Tests

View a selection of ARUP's hemostasis and thrombosis testing.

Resources

View forms and documents related to our testing.

FAQs

Hemostasis/Thrombosis frequently asked questions.

Experts

Visit the experts section to see a list of our specialists.

Welcome to JM’s Hemostasis/Thrombosis Laboratory

Our Hemostasis & Thrombosis Laboratory offers a wide array of testing for hematologic and platelet disorders. The Hemostasis lab provides routine and esoteric testing for bleeding and thrombotic disorders. The division is supported by R&D scientists who are focused on new test development. Medical directors are board certified in their areas of expertise. They are available to answer questions regarding test results and consult with clients on difficult to diagnose cases. We are committed to applying scientific advances to promote efficiency, enhance patient care and improve clinical utility.

Medical Importance

The Screening tests of hemostasis were developed to help identify patients with haemostatics defects that could cause excessive bleeding. Screening tests are available for each of the three phases of Haemostasis: coagulation (fibrin clot formation), platelet plug formation, and fibrinolysis. In general, the tests are sufficiently sensitive to be abnormal in most patients with a haemostatics defect severe enough to cause bleeding. However, they occasionally are overly sensitive and may be abnormal due to disorders that do not cause hemorrhage.

These tests are used very commonly in clinical medicine, both to help predict hemorrhage at surgery and to identify specific defects in patients with a history of excessive bruising or bleeding. Based on this information, appropriate therapy can be administered, such as fresh frozen plasma or clotting factor concentrates for coagulation defects, platelet transfusions or von Willebrand factor concentrates for platelet function defects or antifibrinolytic agents for systemic fibrinolysis.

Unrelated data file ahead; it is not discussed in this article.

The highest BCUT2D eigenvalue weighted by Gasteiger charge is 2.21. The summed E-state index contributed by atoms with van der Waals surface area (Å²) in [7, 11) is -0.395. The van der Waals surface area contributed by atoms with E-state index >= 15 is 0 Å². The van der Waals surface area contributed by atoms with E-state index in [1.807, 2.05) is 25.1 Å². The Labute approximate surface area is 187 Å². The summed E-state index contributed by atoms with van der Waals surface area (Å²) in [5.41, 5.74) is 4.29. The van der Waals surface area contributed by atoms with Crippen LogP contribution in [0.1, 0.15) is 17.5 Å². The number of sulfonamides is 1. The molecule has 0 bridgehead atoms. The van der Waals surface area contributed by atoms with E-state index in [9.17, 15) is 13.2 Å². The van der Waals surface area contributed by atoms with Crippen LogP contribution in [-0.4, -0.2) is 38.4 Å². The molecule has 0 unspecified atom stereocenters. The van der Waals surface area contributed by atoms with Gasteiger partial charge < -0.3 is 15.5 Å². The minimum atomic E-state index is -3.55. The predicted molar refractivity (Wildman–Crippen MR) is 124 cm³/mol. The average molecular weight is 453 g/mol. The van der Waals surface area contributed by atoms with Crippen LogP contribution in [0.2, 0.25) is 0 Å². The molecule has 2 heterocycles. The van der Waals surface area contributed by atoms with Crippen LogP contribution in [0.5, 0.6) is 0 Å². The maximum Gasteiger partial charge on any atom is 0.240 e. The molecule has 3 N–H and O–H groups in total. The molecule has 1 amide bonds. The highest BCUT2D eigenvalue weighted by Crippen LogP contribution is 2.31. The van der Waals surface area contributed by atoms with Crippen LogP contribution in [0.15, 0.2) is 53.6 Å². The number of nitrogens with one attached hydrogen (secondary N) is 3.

Objectives

  1. Given values for the PT/INR, PTT, TT (thrombin time), fibrinogen concentration, and platelet count, be able to construct an appropriate differential diagnosis of possible disorders giving rise to these abnormalities.
  2. Given values for various clotting factor concentrations, be able to predict which screening tests of coagulation will be abnormal.
  3. Be able to explain how a 1:1 mixing study can distinguish a clotting factor deficiency from an inhibitor of coagulation.
  4. Be able to explain the utility and derivation of the INR.
  5. Be able to compare and contrast three tests of platelet function - bleeding time, PFA-100, and platelet aggregation studies.
  6. Be able to diagram the formation of the D-dimer and explain its utility in diagnosis venous thromboembolic disease.

JM’s Mission

Our mission is to provide a multidisciplinary approach to the diagnosis and management of patients with hemorrhagic and thromboembolic disorders, conduct clinical, translational, and basic research studies; and teach physicians, students, and other healthcare providers about this specialty.

Our programs focus on patients with complex hemorrhagic and thromboembolic disorders; anticoagulation management issues, and provision of peri-operative and peri-procedural support. Specialists in maternal-fetal medicine, pediatrics, genetic counseling, interventional radiology and surgery who have a particular interest in patients with these disorders are also members of the Center.

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